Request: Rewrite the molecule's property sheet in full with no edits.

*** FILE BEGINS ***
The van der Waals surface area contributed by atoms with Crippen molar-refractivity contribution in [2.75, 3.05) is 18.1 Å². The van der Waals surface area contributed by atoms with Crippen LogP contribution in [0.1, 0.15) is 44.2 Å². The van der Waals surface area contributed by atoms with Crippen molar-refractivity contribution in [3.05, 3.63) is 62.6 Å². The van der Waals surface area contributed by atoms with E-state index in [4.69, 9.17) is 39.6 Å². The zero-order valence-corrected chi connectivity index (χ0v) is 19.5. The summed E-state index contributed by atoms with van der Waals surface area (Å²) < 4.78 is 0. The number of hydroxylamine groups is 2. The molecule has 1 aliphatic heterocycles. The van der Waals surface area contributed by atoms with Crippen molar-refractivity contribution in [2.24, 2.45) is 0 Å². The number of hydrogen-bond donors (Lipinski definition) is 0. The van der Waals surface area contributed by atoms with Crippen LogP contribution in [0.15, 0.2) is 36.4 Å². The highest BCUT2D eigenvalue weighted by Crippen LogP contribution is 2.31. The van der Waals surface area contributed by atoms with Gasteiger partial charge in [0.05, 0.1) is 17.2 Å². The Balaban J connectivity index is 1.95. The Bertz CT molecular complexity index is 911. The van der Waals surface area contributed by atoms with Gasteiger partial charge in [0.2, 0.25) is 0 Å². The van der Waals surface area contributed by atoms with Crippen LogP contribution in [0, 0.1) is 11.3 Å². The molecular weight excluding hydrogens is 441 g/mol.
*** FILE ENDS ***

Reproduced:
The van der Waals surface area contributed by atoms with Crippen molar-refractivity contribution in [2.75, 3.05) is 18.1 Å². The van der Waals surface area contributed by atoms with Crippen LogP contribution in [0.1, 0.15) is 44.2 Å². The van der Waals surface area contributed by atoms with Crippen molar-refractivity contribution in [3.05, 3.63) is 62.6 Å². The van der Waals surface area contributed by atoms with E-state index in [4.69, 9.17) is 39.6 Å². The zero-order valence-corrected chi connectivity index (χ0v) is 19.5. The summed E-state index contributed by atoms with van der Waals surface area (Å²) < 4.78 is 0. The number of hydroxylamine groups is 2. The molecule has 1 aliphatic heterocycles. The van der Waals surface area contributed by atoms with Crippen molar-refractivity contribution in [2.24, 2.45) is 0 Å². The number of hydrogen-bond donors (Lipinski definition) is 0. The van der Waals surface area contributed by atoms with Crippen LogP contribution in [0.15, 0.2) is 36.4 Å². The highest BCUT2D eigenvalue weighted by Crippen LogP contribution is 2.31. The van der Waals surface area contributed by atoms with Gasteiger partial charge in [0.05, 0.1) is 17.2 Å². The Balaban J connectivity index is 1.95. The Bertz CT molecular complexity index is 911. The van der Waals surface area contributed by atoms with Gasteiger partial charge in [0.2, 0.25) is 0 Å². The van der Waals surface area contributed by atoms with Crippen LogP contribution in [0, 0.1) is 11.3 Å². The molecular weight excluding hydrogens is 441 g/mol.